Cullar-Flores, I.
Alcohol Consumption in
evaluated)
(being evaluated)
Spanish University Students

Spanish
university
students
: 419
: 435

Snchez-Lpez,
Health and Conformity with
M.P., Saavedra, A.I. Traditional Gender Norms in
& Dresch, V. (2012) Men and Women Nurses

Alcohol use 3, 6, 8
Spanish nurses 3
:98
Psychological
: 98
health (GHQ12) - 2

Brabete, A. C.,
Snchez-Lpez, M. The Impact of Gender Norms
P. , Cullar-Flores, I. on Alcohol and Tobacco Use
& Rivas-Diez, R. ( at Romanians
2012)

Poster. 16th Conference on


Personality (International).
Trieste (Italy)

Oral communication.
PSIWORLD Congress 2012
(International). (Romania)

Oral communication.
PSIWORLD Congress 2011
How does the Gender
(International). (Romania)
influence Peoples Health?
Data of a Sample of Romanian
people living in Spain
Manuscript. Procedia Social
and Behavioral Sciences.33,
pp. 148-152

Brabete, A. C. &
Snchez-Lpez, M.
P. (2011, 2012)

Snchez-Lpez, M.
The Impact of Gender Roles
P., Cullar-Flores, I.
on Health
& Dresch, V. (2011)

Manuscript. Women &


Health, 52(2), 182-196

Romanian
people :489
:261

Negative
relationship
Tobacco
consumption 7, 6
Alcohol
consumption - 7
Tobacco use- 2, 9
Alcohol use 5
Self-perceived
health 5
Psychological
88ealth (GHQ-12)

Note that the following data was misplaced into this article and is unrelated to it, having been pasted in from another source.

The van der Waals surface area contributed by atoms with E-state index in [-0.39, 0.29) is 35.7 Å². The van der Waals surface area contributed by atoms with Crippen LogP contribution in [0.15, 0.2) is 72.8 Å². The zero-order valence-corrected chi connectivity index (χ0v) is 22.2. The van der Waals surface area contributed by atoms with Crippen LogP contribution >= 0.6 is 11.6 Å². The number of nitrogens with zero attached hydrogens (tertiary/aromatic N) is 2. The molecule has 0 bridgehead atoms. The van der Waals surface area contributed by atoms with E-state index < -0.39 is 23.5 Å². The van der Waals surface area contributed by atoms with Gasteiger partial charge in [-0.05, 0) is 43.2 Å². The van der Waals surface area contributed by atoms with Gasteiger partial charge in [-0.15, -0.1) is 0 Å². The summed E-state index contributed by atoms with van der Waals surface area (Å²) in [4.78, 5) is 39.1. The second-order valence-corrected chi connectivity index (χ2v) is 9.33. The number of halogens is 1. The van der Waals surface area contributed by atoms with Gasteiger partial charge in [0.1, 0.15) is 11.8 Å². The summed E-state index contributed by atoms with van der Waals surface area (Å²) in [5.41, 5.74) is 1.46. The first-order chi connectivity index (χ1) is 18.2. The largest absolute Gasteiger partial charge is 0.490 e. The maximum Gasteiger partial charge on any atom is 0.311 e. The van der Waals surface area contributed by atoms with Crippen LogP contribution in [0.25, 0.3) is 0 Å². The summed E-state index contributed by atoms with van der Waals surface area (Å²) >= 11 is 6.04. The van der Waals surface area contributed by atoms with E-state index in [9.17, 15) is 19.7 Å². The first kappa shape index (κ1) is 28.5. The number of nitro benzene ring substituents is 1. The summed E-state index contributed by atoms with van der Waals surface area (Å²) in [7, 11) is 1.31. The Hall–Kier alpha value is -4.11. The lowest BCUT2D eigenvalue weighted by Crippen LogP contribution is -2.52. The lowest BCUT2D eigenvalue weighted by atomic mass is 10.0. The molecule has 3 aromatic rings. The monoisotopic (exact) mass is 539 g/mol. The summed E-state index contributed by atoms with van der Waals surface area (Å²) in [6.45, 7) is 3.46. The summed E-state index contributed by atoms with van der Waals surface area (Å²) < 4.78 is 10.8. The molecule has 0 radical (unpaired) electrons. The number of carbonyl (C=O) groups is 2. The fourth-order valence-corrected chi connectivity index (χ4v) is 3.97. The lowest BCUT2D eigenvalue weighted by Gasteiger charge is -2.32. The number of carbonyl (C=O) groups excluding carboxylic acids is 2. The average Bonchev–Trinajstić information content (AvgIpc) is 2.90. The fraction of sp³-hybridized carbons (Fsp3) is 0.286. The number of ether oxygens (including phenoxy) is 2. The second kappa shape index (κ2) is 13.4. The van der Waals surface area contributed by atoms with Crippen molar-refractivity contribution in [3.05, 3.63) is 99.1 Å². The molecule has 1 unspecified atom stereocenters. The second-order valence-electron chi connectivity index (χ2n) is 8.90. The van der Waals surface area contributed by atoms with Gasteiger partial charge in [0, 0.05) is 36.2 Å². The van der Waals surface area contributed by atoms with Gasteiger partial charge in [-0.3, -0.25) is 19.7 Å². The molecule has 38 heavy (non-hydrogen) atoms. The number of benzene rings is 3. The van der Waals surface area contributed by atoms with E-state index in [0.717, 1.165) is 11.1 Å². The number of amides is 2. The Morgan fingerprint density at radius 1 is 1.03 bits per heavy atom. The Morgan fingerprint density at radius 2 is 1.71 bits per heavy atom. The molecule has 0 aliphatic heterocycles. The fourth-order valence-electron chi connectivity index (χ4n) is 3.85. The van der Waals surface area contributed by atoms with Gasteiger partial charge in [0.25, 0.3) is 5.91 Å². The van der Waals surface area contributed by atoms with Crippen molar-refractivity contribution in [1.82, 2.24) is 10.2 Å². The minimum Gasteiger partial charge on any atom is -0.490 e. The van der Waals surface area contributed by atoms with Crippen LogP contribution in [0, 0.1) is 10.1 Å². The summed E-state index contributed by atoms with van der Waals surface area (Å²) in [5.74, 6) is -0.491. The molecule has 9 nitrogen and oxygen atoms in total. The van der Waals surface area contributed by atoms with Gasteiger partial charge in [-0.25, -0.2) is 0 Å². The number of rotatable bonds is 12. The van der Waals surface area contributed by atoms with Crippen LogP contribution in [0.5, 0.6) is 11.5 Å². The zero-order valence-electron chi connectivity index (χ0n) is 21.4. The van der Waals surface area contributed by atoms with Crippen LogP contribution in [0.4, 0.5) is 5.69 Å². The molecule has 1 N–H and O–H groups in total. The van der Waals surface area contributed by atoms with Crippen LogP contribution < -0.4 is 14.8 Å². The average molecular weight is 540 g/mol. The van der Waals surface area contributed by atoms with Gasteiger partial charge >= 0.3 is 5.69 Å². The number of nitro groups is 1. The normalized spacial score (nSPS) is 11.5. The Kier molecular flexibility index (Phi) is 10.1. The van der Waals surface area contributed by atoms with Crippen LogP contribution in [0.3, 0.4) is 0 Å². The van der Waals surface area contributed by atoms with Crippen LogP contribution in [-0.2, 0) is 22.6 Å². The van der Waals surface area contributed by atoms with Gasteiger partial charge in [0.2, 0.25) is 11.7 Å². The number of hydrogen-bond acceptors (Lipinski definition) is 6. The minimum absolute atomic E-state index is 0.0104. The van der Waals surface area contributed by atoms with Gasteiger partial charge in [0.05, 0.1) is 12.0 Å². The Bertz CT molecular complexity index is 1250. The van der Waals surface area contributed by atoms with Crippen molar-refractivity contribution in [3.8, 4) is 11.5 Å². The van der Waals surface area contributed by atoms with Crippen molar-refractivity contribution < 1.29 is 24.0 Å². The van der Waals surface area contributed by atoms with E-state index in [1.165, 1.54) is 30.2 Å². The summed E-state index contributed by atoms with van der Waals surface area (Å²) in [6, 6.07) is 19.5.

6

Tobacco use- 2, 4,
5
Tobacco use-8
Alcohol use- 2, 4,
5, 6, 7

Self-perceived
health - 1
Romanian
N Physical
people living in
complaints - 3
Spain :48
Tobacco use-8
:70
Alcohol use 8
Spanish
N Physical
university
complaints - 4
students

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Self-perceived
health - 2, 4, 7, 8
Medicine use - 1
Alcohol use - 2 , 4
Tobacco use-6, 7,
8, 9
Alcohol use - 6 , 7,

Authors/Year

Title

Snchez-Lpez, M. Conformity to Gender Norms


P., Cullar Flores, I. and Mental Health in Spanish
& Dresch, V. (2011) University Students

El impacto de las normas de


gnero sobre la salud: anlisis
Snchez-Lpez, M.
desde el punto de vista del
P. & Cullar Flores,
sexo y del gnero [The Impact
I. (2010)
of Gender Norms on Health:
Sex and Gender Analysis]

Dresch, V. SnchezLpez, M. P.,


Cardenal Hernez,
Femininity and Health in Span
V., Snchez-Herrero ish Students
Arbide, S. & Cuellar
Flores, I. (2009)

Journal or Congress

Participants n

: 226
: 234
Oral communication. 4th
Spanish
World Congress of Womens university
mental health (International). students
Madrid (Spain)
: 164
:164
Oral communication. VII
Congreso Iberoamericano de
Psicologa (International).
Oviedo (Spain)

Poster. 11th European


Congress of Psychology
(International).
Oslo (Norway)

Spanish
university
students
: 335
: 312

Positive
relationship

Negative
relationship
9

Psychological Psychological
health (GHQ- helath (GHQ-12) 12) - 2
6

Tobacco use- 4
N Physical
Alcohol use - 4, 6
complaints - 1 Self-perceived
health - 4

Spanish
university
students
: 200

Self-perceived
health - 8
Medicine
consumption - 1
Tobacco
consumption- 4, 6,
8, 9